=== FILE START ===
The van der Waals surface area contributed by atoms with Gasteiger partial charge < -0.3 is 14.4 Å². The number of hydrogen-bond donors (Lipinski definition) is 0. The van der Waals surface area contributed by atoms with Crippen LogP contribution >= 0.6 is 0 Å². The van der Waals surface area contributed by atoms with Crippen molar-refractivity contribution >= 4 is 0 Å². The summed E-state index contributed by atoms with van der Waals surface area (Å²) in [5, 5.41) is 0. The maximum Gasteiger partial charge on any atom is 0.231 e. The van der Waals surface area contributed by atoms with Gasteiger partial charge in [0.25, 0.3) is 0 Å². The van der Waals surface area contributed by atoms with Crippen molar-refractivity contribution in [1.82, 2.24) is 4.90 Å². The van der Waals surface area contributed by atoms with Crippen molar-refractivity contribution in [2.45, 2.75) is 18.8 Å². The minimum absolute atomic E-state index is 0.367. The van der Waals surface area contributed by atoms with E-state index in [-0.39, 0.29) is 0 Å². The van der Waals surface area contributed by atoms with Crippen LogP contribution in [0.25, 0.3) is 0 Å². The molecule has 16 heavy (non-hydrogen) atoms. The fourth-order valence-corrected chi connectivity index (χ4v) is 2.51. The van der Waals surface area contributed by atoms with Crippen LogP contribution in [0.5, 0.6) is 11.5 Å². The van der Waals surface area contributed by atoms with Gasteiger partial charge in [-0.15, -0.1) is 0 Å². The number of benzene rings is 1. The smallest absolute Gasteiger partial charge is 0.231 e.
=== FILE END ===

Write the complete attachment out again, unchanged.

The van der Waals surface area contributed by atoms with Gasteiger partial charge < -0.3 is 14.4 Å². The number of hydrogen-bond donors (Lipinski definition) is 0. The van der Waals surface area contributed by atoms with Crippen LogP contribution >= 0.6 is 0 Å². The van der Waals surface area contributed by atoms with Crippen molar-refractivity contribution >= 4 is 0 Å². The summed E-state index contributed by atoms with van der Waals surface area (Å²) in [5, 5.41) is 0. The maximum Gasteiger partial charge on any atom is 0.231 e. The van der Waals surface area contributed by atoms with Gasteiger partial charge in [0.25, 0.3) is 0 Å². The van der Waals surface area contributed by atoms with Crippen molar-refractivity contribution in [1.82, 2.24) is 4.90 Å². The van der Waals surface area contributed by atoms with Crippen molar-refractivity contribution in [2.45, 2.75) is 18.8 Å². The minimum absolute atomic E-state index is 0.367. The van der Waals surface area contributed by atoms with E-state index in [-0.39, 0.29) is 0 Å². The van der Waals surface area contributed by atoms with Crippen LogP contribution in [0.25, 0.3) is 0 Å². The molecule has 16 heavy (non-hydrogen) atoms. The fourth-order valence-corrected chi connectivity index (χ4v) is 2.51. The van der Waals surface area contributed by atoms with Crippen LogP contribution in [0.5, 0.6) is 11.5 Å². The van der Waals surface area contributed by atoms with Gasteiger partial charge in [-0.15, -0.1) is 0 Å². The number of benzene rings is 1. The smallest absolute Gasteiger partial charge is 0.231 e.